Upon his return to base that morning, Hugh Thompson reported that he had observed the widespread killing of civilians in My Lai, which Vietnamese officials confirmed. But officially the My Lai action was described as a resounding success against the VC enemy, and an “investigation” labeled Thompson’s report as false. Thompson found himself assigned to increasingly dangerous missions with inadequate air cover; he was shot down five times, breaking his back in the final crash.

By late April 1968 Ronald Ridenhour, a helicopter door gunner who had trained with members of Charlie Company, had begun pursuing his own investigation after hearing of the massacre from troops who had been present that day. After his separation from the Army, on March 29, 1969, Ridenhour mailed a report of his eyewitness findings on the incident to members of Congress, the Pentagon, and others in Washington. This letter sparked official investigations of both the massacre itself and the subsequent cover-up. Ridenhour, Medina, Thompson, and Calley were among those interviewed, and in September 1969 Calley was charged with the murder of 109 Vietnamese civilians.

In November 1969 journalist Seymour Hersh’s Pulitzer Prize-winning account of “point-blank murder” at My Lai appeared in newspapers along with Haeberle’s photos, shocking the world. Calley, Medina and ten others were charged with crimes in connection to My Lai. With the exception of Calley, all of the others were acquitted or had their cases dismissed. In stark contrast with the defendants at the Nuremberg trials that followed World War II, members of Charlie Company were successfully able to argue that they simply had been following orders on March 16, 1968.

At the conclusion of Calley’s court-martial in March 1971, he was found guilty of the murder of 22 Vietnamese civilians and sentenced to life in prison. Many Americans, however, believed that Calley had been made a scapegoat, and in 1974 he was paroled. The massacre and other atrocities revealed during the trial divided the U.S. public and contributed to growing disillusionment with the war. By 1973 direct involvement by American forces had ended.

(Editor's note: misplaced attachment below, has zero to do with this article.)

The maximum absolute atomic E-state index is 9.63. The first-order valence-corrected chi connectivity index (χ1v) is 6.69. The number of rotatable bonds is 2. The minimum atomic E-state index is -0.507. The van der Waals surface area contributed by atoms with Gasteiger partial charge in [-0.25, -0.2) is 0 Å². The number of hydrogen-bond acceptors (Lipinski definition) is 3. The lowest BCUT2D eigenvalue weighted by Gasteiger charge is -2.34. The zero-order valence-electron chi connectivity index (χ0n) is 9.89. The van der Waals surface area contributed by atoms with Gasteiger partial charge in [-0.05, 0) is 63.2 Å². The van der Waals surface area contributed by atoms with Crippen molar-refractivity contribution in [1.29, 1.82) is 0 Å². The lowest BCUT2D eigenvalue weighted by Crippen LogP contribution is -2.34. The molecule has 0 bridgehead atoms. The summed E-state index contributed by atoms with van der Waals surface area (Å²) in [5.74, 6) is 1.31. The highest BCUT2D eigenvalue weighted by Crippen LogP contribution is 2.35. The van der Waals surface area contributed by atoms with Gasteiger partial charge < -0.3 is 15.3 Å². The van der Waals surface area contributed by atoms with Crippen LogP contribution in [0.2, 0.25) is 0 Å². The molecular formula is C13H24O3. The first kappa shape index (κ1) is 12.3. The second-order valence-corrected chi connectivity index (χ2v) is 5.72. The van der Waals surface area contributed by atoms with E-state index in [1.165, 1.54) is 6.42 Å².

A parallel inquiry by Lieut. Gen. William Peers probed the cover-up of the My Lai incident. His staff conducted hundreds of interviews, collecting tens of thousands of pages of testimony at a furious pace, facing a two-year statute of limitations. On March 14, 1970, two days before the time limit was up, Peers submitted his final report, concluding that “at every command level from company to division, actions were taken or omitted which together effectively concealed from higher headquarters the events which transpired” at My Lai. All cases against the 30 individuals singled out by Peers for having failed to report or fully investigate the unlawful killing of civilians were dismissed due to lack of evidence, except for one high-ranking officer, who was found not guilty on December 18, 1971.

In 1976, just a year after the fall of Saigon, the first memorial was erected at My Lai—officially the Son My Vestige Area. Artifacts recovered from the area and Haeberle’s photographs figure prominently in the museum’s collection, and a memorial wall lists the names of hundreds of victims.

In 2009, at a Kiwanis Club gathering in Columbus, Ga., William Calley publicly apologized for the first time, saying, “There is not a day that goes by that I do not feel remorse for what happened that day in My Lai. I feel remorse for the Vietnamese who were killed, for their families, for the American soldiers involved and their families. I am very sorry.”

Sources: This day in history, Michael Ray in Britannica.